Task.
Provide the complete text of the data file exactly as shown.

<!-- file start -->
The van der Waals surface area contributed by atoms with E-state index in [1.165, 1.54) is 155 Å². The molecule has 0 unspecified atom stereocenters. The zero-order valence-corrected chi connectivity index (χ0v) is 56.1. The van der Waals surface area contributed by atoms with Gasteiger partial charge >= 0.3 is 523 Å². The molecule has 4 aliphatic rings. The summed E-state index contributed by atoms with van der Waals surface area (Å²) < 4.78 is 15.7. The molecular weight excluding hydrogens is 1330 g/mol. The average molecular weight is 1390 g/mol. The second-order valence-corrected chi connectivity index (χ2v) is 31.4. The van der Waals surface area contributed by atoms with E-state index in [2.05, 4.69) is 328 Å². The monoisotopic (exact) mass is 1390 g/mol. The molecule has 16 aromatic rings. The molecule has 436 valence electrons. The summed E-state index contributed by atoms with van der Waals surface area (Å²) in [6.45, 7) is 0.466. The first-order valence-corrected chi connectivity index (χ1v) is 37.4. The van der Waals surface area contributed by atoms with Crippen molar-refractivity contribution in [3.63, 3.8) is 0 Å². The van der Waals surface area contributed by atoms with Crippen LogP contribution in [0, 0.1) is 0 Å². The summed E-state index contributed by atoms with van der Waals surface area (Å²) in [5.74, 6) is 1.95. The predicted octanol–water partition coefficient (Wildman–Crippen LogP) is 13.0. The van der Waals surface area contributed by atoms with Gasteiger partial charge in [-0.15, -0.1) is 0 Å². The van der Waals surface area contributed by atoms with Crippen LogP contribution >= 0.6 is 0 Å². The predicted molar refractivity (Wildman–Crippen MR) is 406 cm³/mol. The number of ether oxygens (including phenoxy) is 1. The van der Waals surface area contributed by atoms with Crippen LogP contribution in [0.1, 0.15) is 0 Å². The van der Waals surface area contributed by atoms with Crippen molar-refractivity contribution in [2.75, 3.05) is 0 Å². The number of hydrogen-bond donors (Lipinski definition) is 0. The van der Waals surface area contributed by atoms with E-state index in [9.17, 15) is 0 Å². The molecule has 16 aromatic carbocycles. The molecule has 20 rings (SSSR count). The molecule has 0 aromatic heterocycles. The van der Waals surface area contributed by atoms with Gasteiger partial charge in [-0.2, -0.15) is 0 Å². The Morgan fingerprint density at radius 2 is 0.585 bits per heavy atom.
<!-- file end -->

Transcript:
The van der Waals surface area contributed by atoms with E-state index in [1.165, 1.54) is 155 Å². The molecule has 0 unspecified atom stereocenters. The zero-order valence-corrected chi connectivity index (χ0v) is 56.1. The van der Waals surface area contributed by atoms with Gasteiger partial charge >= 0.3 is 523 Å². The molecule has 4 aliphatic rings. The summed E-state index contributed by atoms with van der Waals surface area (Å²) < 4.78 is 15.7. The molecular weight excluding hydrogens is 1330 g/mol. The average molecular weight is 1390 g/mol. The second-order valence-corrected chi connectivity index (χ2v) is 31.4. The van der Waals surface area contributed by atoms with E-state index in [2.05, 4.69) is 328 Å². The monoisotopic (exact) mass is 1390 g/mol. The molecule has 16 aromatic rings. The molecule has 436 valence electrons. The summed E-state index contributed by atoms with van der Waals surface area (Å²) in [6.45, 7) is 0.466. The first-order valence-corrected chi connectivity index (χ1v) is 37.4. The van der Waals surface area contributed by atoms with Crippen molar-refractivity contribution in [3.63, 3.8) is 0 Å². The van der Waals surface area contributed by atoms with Crippen LogP contribution in [0, 0.1) is 0 Å². The summed E-state index contributed by atoms with van der Waals surface area (Å²) in [5.74, 6) is 1.95. The predicted octanol–water partition coefficient (Wildman–Crippen LogP) is 13.0. The van der Waals surface area contributed by atoms with Gasteiger partial charge in [-0.15, -0.1) is 0 Å². The van der Waals surface area contributed by atoms with Crippen LogP contribution >= 0.6 is 0 Å². The predicted molar refractivity (Wildman–Crippen MR) is 406 cm³/mol. The number of ether oxygens (including phenoxy) is 1. The van der Waals surface area contributed by atoms with Crippen LogP contribution in [0.1, 0.15) is 0 Å². The van der Waals surface area contributed by atoms with Crippen molar-refractivity contribution in [2.75, 3.05) is 0 Å². The number of hydrogen-bond donors (Lipinski definition) is 0. The van der Waals surface area contributed by atoms with E-state index in [9.17, 15) is 0 Å². The molecule has 16 aromatic carbocycles. The molecule has 20 rings (SSSR count). The molecule has 0 aromatic heterocycles. The van der Waals surface area contributed by atoms with Gasteiger partial charge in [-0.2, -0.15) is 0 Å². The Morgan fingerprint density at radius 2 is 0.585 bits per heavy atom.